Learn to Magically Send Emails from your Google Form Responses

Max Brawer
Jun 20, 2018 · 5 min read

I am always looking to get more and more users to tap into the power behind Google Drive for Enterprise AND to learn to code at the same time.

Back in the old days, we used to try to automate business process with VBA + Excel, which is no fun because VBA is a dead language. But here, in Google land, you’ll be learning some JavaScript and telling your friends you can code in no time!

This example came from a friend who wants to send form submissions automatically to specific email addresses and possibly put them in their own doc. Let’s get into what we need to do, step by step:


Step 1: Create an Apps Script File from your Form Response Spreadsheet

Welcome to your blank slate! Time to code.

Step 2: Capture the new data as it comes in with onFormSubmit

function onFormSubmit(e) {

}

You don’t have to name it this, but it will help you remember what it’s for! Next, click the little ‘stopwatc h’ icon to set up a trigger so that this runs automatically. You’ll have to give permissions to install this one:

You’ve now got a function that is prepared to run whenever a user submits a form response. If you’re new to coding, thisIsCalledCamelCase and is the convention for a function name. The (e) in the circle is shorthand for ‘event’ and is going to come from Google loaded up with information from the form (you’ll see soon).

Step 3: Organize the right data from the “event object”

Cool data you can get from the event object

You can see the money view: namedValues, that has everything you need! The way to read this: calling for e.namedValues will give you back the data you need for this project AND the names/labels. Try this to capture the form data in your script:

function onFormSubmit(e) {
var values = e.namedValues;
Logger.log(values);
}

The Logger is a helpful tool to record output for you that you can check to make sure your script works. If I run this script (with a new form submission) and then click “Cmd + Enter” to open my logs, I see:

Congrats on what may be your first working code! You now are good to go and have data in your wizarding hands.

Step 4: Turn it into something readable with HTML

function onFormSubmit(e) {
var values = e.namedValues;
for (Key in values) {
var label = Key;
var data = values[Key];
Logger.log(label + ": " + data);
};
}

You’re saying that for each header/Key I got back, let’s call the Key name a label and let’s call the corresponding response ‘data’. If I log that, and add a little : in the middle as above, here’s what I get:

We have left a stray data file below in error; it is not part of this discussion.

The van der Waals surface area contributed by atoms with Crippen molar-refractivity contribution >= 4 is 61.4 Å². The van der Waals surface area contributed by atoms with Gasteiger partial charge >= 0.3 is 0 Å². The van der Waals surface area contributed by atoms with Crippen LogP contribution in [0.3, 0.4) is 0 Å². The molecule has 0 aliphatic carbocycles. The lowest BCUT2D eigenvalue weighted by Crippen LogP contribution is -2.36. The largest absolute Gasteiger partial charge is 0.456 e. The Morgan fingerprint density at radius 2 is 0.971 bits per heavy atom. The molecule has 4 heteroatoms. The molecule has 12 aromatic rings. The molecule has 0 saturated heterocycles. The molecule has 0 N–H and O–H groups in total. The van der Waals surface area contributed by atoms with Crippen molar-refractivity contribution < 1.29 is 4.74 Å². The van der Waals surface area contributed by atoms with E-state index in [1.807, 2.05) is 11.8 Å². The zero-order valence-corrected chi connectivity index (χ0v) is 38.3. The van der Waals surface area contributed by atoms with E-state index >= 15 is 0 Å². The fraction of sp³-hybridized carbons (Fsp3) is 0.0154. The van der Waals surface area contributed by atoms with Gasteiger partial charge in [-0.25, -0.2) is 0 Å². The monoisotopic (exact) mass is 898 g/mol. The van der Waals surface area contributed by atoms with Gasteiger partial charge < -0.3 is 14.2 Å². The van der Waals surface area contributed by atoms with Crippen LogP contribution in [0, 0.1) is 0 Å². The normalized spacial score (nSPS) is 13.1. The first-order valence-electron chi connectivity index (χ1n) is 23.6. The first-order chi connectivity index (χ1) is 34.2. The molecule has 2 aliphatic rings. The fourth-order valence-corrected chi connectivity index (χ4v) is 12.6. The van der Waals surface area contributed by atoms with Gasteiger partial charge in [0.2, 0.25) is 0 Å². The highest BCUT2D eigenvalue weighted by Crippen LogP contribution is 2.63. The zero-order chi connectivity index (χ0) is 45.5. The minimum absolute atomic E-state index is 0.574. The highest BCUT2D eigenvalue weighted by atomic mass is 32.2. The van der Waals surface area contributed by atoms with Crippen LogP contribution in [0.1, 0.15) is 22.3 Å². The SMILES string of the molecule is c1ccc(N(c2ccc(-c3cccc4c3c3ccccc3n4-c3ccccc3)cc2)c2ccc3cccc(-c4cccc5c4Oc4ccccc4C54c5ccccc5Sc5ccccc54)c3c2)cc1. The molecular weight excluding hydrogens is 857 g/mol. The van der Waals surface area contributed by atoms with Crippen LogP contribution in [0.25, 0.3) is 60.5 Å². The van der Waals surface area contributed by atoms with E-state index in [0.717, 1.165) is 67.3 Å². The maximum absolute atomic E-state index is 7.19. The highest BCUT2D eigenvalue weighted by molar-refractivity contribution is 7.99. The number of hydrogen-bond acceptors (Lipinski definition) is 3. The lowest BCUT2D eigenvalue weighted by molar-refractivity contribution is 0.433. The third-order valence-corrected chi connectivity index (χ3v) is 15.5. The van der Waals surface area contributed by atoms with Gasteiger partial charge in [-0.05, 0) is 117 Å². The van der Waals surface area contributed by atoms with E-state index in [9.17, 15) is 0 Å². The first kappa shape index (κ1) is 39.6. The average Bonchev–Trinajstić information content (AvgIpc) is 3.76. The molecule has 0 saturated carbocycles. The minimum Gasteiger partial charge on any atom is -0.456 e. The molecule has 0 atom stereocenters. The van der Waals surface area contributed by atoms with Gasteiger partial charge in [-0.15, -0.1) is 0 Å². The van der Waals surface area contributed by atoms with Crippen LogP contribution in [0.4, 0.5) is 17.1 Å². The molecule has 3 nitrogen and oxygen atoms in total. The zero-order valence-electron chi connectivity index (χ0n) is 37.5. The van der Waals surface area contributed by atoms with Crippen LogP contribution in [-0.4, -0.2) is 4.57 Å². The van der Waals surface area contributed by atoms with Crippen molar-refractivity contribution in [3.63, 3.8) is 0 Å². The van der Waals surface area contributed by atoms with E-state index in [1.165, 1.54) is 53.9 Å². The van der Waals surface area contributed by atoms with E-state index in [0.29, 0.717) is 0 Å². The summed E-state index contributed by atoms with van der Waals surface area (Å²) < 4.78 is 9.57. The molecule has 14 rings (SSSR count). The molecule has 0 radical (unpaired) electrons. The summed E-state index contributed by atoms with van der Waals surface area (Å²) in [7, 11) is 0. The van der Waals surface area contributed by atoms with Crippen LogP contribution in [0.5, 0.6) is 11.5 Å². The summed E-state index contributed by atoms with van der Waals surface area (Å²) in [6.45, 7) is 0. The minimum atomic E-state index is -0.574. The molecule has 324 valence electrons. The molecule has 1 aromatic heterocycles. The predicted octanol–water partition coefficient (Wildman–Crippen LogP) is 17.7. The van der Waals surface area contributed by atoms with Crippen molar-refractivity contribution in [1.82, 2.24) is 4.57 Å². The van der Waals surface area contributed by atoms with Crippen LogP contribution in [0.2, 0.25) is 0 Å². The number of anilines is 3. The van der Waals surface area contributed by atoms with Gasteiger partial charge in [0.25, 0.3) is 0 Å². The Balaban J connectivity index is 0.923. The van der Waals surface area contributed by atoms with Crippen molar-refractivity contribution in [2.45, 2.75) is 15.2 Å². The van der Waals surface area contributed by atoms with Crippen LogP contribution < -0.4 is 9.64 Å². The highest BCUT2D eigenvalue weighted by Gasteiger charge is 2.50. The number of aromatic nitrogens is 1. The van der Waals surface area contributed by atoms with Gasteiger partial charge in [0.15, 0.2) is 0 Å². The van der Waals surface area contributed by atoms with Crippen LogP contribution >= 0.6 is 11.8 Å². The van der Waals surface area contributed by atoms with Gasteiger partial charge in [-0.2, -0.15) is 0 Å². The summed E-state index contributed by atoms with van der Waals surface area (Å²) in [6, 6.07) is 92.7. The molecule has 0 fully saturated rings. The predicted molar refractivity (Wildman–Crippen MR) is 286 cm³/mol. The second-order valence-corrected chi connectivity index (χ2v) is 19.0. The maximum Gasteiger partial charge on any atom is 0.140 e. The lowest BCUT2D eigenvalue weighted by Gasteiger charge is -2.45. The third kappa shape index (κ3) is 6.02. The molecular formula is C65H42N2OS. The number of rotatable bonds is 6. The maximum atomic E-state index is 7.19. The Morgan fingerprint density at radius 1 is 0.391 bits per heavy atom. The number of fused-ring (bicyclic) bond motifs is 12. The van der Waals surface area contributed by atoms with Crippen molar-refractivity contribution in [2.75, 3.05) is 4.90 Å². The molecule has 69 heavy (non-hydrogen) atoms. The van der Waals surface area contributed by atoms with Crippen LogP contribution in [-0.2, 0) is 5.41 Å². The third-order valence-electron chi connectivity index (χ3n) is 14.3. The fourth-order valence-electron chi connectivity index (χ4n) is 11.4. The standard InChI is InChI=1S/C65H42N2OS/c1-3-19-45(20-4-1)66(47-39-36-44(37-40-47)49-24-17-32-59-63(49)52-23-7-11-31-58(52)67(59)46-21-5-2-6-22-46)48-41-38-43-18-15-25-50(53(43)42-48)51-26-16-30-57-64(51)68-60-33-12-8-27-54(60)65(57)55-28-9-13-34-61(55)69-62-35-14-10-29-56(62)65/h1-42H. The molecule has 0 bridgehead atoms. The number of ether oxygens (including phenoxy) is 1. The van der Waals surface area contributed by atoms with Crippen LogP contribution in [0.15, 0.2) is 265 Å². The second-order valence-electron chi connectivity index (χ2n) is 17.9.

Your log of each key, a colon and a space, then the value!

There are lots of ways to make this presentable in an email, but here is one common format. We will make an unordered list, which is <ul> in HTML, and make a list item (<li>) for each item in the list!

To do this, make a variable called htmlBody and set it to the <ul> tag, in quotes. Below, you’ll see how we will update the loop to add a new <li> tag around every key and value:

function onFormSubmit(e) {
var values = e.namedValues;
var htmlBody = '<ul>';
for (Key in values) {
var label = Key;
var data = values[Key];
htmlBody += '<li>' + label + ": " + data + '</li>';
};
htmlBody += '</ul>';
}

The += is a code way of saying “add on to the existing thing”. So we are tacking on a new list item with a label and data for each item. Then, at that last line, we add one closing tag </ul> to indicate that we are all done.

Step 5: Use the magic spell to email it anywhere

Can you believe that this sci-fi like power to send an email from code is only one line long? Pretty neat. And we can see exactly what we need to fill that line with from the above screenshot. A recipient, a subject line, a body — BUT LEAVE THIS BLANK ‘’ — and then the special options at the end.

Why no body? We are putting an htmlBody in, which counts as a special object and so we don’t need the standard string body. This is the complete code:

11 lines is not a lot for an automation project that will make your coworkers treasure you

You may have to click run (the play button) once here just to add permissions for Gmail. Then you’re good to go: submit a response and guess what!

!!!

And you’re DONE. The best part is, you can recycle this code endlessly and only change it as needed. Congrats on your first automation project in Apps Script~ Make your manager think you’re a magician for me!

UPDATE: WANT MORE? I added a part 2 to this story.

Max is Head of People Analytics at BuzzFeed and loves to write, share and consult on analytics work. Reach out: inquiries@maxbrawer.com

Max Brawer

Written by

Head of People Analytics @BuzzFeed